And we know that for those who love God all things work together for good, for those who are called according to his purpose (Romans 8:28, ESV).
They read this, but when things are not going according to their expectations or their good plan for themselves and life gets a bit uncomfortable, or perhaps even excruciatingly painful for a short time or for a very long time, they fret and worry and cry and blame, and sometimes have temper tantrums. They do not believe that, in whatever “bad” circumstance they are in, God knows about it, has even planned for it, and is working all things for their good. In fact, truth be told, they don’t, or can’t, really believe God is both sovereign and good and that he is wise. The behavior that comes out of their unbelief gives witness to a god who is significantly less glorious than God really is. What’s worse, their fretting, and worrying, and crying, and blaming, and temper tantrums tell whoever is watching what they really think of God.
The wicked cannot rest.
But the wicked are like the tossing sea; for it cannot be quiet, and its waters toss up mire and dirt. Isaiah 57:20, ESV
The wicked are not resting in who God is or in his promises. They are not quietly trusting God. Instead, they are quite disturbed like the tossing sea.
Examining the simile, like the tossing sea, in Isaiah 57:20,] commentator J. Alec Motyer in his book, The Prophecy of Isaiah, explains that “the disturbed sea” is subject to internal forces “of its own nature which make it turbulent, restless, and unsettled.” So Isaiah teaches us that, like the tossing sea, the wicked are driven to turbulence by their very own internal nature. They are all confused and chaotic by nature so they cannot rest; they cannot be quiet.
Also, they are constantly tossing up mire and dirt so that, Motyer comments, all the muck “is driven out into the open.” Motyer comes to the tragic conclusion, as does Scripture (Isaiah 57:21), that this is because, the wicked “do not have peace with God” nor will they “enter into peace at death.”
Trust, Calmness, Quietness, Rest, and Salvation:
It seems then that the relationship between salvation and trust and calmness, and quietness, and rest is this: Those who trust God, those who really believe him, are quieted and calmed because they know the nature of the One they believe in and are at peace with him (Romans 5:1). They are in an internal state of rest no matter the state of the circumstances around them. Their souls are resting calmly and quietly because they know God’s character and his promises. And, because they know God’s character and his promises, they believe him. And, because they believe him, because they trust him, they are saved.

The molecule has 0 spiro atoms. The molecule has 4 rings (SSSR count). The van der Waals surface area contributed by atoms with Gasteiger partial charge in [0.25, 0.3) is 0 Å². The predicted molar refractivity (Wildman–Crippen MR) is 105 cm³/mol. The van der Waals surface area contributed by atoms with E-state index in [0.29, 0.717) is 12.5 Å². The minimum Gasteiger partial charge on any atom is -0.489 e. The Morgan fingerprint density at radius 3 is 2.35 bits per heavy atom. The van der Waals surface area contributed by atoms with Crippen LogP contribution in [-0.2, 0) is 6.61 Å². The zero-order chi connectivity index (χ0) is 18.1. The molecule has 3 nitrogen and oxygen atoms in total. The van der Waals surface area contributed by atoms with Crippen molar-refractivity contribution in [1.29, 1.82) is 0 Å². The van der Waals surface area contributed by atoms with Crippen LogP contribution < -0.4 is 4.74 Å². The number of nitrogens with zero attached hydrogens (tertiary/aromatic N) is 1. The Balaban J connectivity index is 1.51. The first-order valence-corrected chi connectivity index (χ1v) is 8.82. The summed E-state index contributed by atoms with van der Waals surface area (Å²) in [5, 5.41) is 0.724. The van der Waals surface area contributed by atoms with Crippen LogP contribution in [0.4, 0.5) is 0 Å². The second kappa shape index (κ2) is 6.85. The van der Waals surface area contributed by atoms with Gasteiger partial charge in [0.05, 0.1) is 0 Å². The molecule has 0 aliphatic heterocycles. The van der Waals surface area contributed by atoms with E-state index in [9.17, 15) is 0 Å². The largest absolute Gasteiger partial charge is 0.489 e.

The connection between this quiet trust and God’s glory is of course obvious; God is glorified. He is seen by the quiet trusting soul to be who he is. He is portrayed to the one watching the quiet trusting soul to be who he is. The behavior of the quiet trusting soul tells the world of The Only True Savior – it tells the world who God is.
Love fits in all this too.
Jesus answered, ‘The most important is, ‘Hear, O Israel: The Lord our God, the Lord is one. And you shall love the Lord your God with all your heart and with all your soul and with all your mind and with all your strength.’ The second is this: ‘You shall love your neighbor as yourself.’ There is no other commandment greater than these,’ (Mark 12:28-31, ESV).
Certainly God loves believers (1 John 4:9-10; Ephesians 2:4). In his lecture, Heaven, a World of Charity or Love, which you can listen to if you don’t have the time to read, Jonathan Edwards connects perfect tranquility and joy to the perfect love that one will find in heaven:
The other fruit of this love in heaven … is perfect tranquility and joy. Holy, humble and divine love is a principle of wonderful power to give ineffable quietness and tranquility to the soul. It banishes all disturbance, it sweetly composes and brings rest, it makes all things appear calm and sweet. In that soul where divine love reigns, and is in lively exercise, nothing can raise a storm.
We can only experience this kind of perfect love when we finally see Christ. When we see him face to face, we will love perfectly like him because we will finally be like him (1 John 3:2).
Love is transformational.